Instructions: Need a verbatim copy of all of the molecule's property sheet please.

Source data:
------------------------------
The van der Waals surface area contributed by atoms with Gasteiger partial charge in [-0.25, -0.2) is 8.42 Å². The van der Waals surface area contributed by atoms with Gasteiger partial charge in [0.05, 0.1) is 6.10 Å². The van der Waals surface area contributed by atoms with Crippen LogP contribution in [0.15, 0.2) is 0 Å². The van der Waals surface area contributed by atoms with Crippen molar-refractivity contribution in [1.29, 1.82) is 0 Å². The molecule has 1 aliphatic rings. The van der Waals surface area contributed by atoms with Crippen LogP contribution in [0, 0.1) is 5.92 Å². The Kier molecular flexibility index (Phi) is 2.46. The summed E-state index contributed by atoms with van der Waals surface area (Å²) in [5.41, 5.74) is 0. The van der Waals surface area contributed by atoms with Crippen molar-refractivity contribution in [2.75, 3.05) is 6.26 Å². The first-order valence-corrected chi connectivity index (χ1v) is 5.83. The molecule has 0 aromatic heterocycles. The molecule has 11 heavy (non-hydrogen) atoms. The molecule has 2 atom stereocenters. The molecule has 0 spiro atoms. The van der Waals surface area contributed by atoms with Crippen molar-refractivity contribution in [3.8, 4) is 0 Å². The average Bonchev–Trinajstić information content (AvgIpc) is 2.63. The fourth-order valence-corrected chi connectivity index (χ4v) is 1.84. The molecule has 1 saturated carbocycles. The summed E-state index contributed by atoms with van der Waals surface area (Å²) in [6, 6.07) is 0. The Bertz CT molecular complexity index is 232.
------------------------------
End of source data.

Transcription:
The van der Waals surface area contributed by atoms with Gasteiger partial charge in [-0.25, -0.2) is 8.42 Å². The van der Waals surface area contributed by atoms with Gasteiger partial charge in [0.05, 0.1) is 6.10 Å². The van der Waals surface area contributed by atoms with Crippen LogP contribution in [0.15, 0.2) is 0 Å². The van der Waals surface area contributed by atoms with Crippen molar-refractivity contribution in [1.29, 1.82) is 0 Å². The molecule has 1 aliphatic rings. The van der Waals surface area contributed by atoms with Crippen LogP contribution in [0, 0.1) is 5.92 Å². The Kier molecular flexibility index (Phi) is 2.46. The summed E-state index contributed by atoms with van der Waals surface area (Å²) in [5.41, 5.74) is 0. The van der Waals surface area contributed by atoms with Crippen molar-refractivity contribution in [2.75, 3.05) is 6.26 Å². The first-order valence-corrected chi connectivity index (χ1v) is 5.83. The molecule has 0 aromatic heterocycles. The molecule has 11 heavy (non-hydrogen) atoms. The molecule has 2 atom stereocenters. The molecule has 0 spiro atoms. The van der Waals surface area contributed by atoms with Crippen molar-refractivity contribution in [3.8, 4) is 0 Å². The average Bonchev–Trinajstić information content (AvgIpc) is 2.63. The fourth-order valence-corrected chi connectivity index (χ4v) is 1.84. The molecule has 1 saturated carbocycles. The summed E-state index contributed by atoms with van der Waals surface area (Å²) in [6, 6.07) is 0. The Bertz CT molecular complexity index is 232.